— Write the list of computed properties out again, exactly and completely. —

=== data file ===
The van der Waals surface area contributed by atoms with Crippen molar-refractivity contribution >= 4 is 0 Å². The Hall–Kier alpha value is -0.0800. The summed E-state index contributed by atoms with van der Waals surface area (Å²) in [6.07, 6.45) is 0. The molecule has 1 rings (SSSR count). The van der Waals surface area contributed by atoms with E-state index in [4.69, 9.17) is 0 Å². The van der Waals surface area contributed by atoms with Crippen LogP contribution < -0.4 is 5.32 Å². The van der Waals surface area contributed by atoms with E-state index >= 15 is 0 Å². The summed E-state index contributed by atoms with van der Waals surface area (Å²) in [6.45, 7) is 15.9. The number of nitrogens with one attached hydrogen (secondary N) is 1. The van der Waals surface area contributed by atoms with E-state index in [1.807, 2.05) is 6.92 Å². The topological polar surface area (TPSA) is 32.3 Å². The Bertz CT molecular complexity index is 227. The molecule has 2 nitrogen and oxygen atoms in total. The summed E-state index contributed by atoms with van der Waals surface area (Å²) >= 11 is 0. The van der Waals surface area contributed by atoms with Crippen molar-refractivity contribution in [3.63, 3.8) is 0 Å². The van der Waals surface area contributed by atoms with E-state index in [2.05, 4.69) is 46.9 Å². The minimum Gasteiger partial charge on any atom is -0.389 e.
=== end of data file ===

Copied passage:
The van der Waals surface area contributed by atoms with Crippen molar-refractivity contribution >= 4 is 0 Å². The Hall–Kier alpha value is -0.0800. The summed E-state index contributed by atoms with van der Waals surface area (Å²) in [6.07, 6.45) is 0. The molecule has 1 rings (SSSR count). The van der Waals surface area contributed by atoms with E-state index in [4.69, 9.17) is 0 Å². The van der Waals surface area contributed by atoms with Crippen LogP contribution < -0.4 is 5.32 Å². The van der Waals surface area contributed by atoms with E-state index >= 15 is 0 Å². The summed E-state index contributed by atoms with van der Waals surface area (Å²) in [6.45, 7) is 15.9. The number of nitrogens with one attached hydrogen (secondary N) is 1. The van der Waals surface area contributed by atoms with E-state index in [1.807, 2.05) is 6.92 Å². The topological polar surface area (TPSA) is 32.3 Å². The Bertz CT molecular complexity index is 227. The molecule has 2 nitrogen and oxygen atoms in total. The summed E-state index contributed by atoms with van der Waals surface area (Å²) >= 11 is 0. The van der Waals surface area contributed by atoms with Crippen molar-refractivity contribution in [3.63, 3.8) is 0 Å². The van der Waals surface area contributed by atoms with E-state index in [2.05, 4.69) is 46.9 Å². The minimum Gasteiger partial charge on any atom is -0.389 e.